23rd April 2011
Sometimes you read something on the internet and think "Huh? Really?". When I read this, I swear, you could almost hear my brain go *boggle*.
When I first started using Java, I remember reading something in the EULA (yes, I read it), about not using it for mission-critical or life-critical circumstances. Something about avionics and nuclear power stations.
Specifically "You acknowledge that Licensed Software is not designed or intended for use in the design, construction, operation or maintenance of any nuclear facility."
The thing is, we all click-through these, because we all suspect that nobody would actually use Java for a nuclear power station, or say, host a mission-critical service on the cloud.
However, tonight, that is exactly what it appears someone has done. I've also archived the page as a PDF, should it get deleted from sheer terror.
Scary infrastructure decisions ahead. (147.7 KB)
I am honest-to-FSM scared by the concept that there could be no built-in redundancy to that system. (Part of me wants the CTO from them to contact me WRT systems consultancy, the other part wants me to run around screaming)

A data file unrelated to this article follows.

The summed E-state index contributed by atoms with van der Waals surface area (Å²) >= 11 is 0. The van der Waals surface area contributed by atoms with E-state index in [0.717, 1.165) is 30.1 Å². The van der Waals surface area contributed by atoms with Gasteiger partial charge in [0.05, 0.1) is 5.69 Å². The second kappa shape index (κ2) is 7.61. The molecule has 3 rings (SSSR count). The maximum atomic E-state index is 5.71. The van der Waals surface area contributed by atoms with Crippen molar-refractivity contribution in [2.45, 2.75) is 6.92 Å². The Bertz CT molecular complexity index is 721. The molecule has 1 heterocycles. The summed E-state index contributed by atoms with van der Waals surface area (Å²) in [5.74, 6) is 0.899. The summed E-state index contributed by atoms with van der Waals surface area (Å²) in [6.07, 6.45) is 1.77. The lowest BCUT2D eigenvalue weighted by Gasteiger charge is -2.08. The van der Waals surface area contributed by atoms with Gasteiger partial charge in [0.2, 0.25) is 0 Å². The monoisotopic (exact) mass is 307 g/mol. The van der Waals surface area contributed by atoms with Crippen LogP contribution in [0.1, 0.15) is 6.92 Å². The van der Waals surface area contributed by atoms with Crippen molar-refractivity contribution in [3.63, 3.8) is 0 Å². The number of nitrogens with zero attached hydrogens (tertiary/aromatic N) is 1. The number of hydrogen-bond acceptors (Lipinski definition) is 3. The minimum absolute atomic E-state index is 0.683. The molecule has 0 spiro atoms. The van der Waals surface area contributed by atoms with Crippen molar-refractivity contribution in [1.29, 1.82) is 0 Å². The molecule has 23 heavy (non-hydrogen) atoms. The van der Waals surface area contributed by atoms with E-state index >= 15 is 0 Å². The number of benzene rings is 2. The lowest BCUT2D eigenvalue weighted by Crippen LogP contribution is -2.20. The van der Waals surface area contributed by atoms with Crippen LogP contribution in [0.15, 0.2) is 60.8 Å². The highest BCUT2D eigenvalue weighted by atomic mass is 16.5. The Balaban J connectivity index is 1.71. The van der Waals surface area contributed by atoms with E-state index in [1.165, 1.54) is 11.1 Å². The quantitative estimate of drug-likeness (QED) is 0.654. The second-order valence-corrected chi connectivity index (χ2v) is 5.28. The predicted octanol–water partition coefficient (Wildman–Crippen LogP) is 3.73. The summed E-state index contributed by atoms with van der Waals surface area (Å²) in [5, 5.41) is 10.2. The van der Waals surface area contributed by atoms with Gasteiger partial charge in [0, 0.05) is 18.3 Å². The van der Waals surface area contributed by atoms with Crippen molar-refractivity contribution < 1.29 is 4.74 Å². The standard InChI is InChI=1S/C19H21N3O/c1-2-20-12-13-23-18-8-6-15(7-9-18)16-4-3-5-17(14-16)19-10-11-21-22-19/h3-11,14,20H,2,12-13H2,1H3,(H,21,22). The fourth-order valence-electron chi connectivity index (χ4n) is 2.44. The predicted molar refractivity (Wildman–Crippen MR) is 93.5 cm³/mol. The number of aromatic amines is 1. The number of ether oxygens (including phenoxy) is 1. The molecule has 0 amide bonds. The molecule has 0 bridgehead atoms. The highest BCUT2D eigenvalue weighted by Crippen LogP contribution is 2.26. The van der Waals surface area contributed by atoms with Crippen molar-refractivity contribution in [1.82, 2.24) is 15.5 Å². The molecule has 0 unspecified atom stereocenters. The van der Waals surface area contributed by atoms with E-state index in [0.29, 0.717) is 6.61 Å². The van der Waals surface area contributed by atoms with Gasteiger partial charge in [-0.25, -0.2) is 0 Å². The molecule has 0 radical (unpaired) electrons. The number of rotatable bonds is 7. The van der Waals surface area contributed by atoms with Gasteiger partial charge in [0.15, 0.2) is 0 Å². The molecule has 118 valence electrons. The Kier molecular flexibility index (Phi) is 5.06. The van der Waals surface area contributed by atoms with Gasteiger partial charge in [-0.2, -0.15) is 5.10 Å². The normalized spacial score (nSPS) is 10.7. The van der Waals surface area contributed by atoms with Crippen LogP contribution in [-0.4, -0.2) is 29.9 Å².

I think the commenters say it best, but I'll still add my $0.02 here.
While Amazon EC2 may be compliant to a number of standards, and have previously had no major issues, this latest incident should serve as a reminder to all users of cloud infrastructure.
It's no different to any other system. It can go down, you can lose your data, and shit can hit the fan.
Have lots of redundancy built-in from day one. Have lots of different layers of security and redundancy, like Defense-in-depth for nuclear reactors.
Plan for the worst case scenarios, because in systems engineering, we deal with the when, not the what if.
Tom can set ants on fire with a magnifying glass. At night.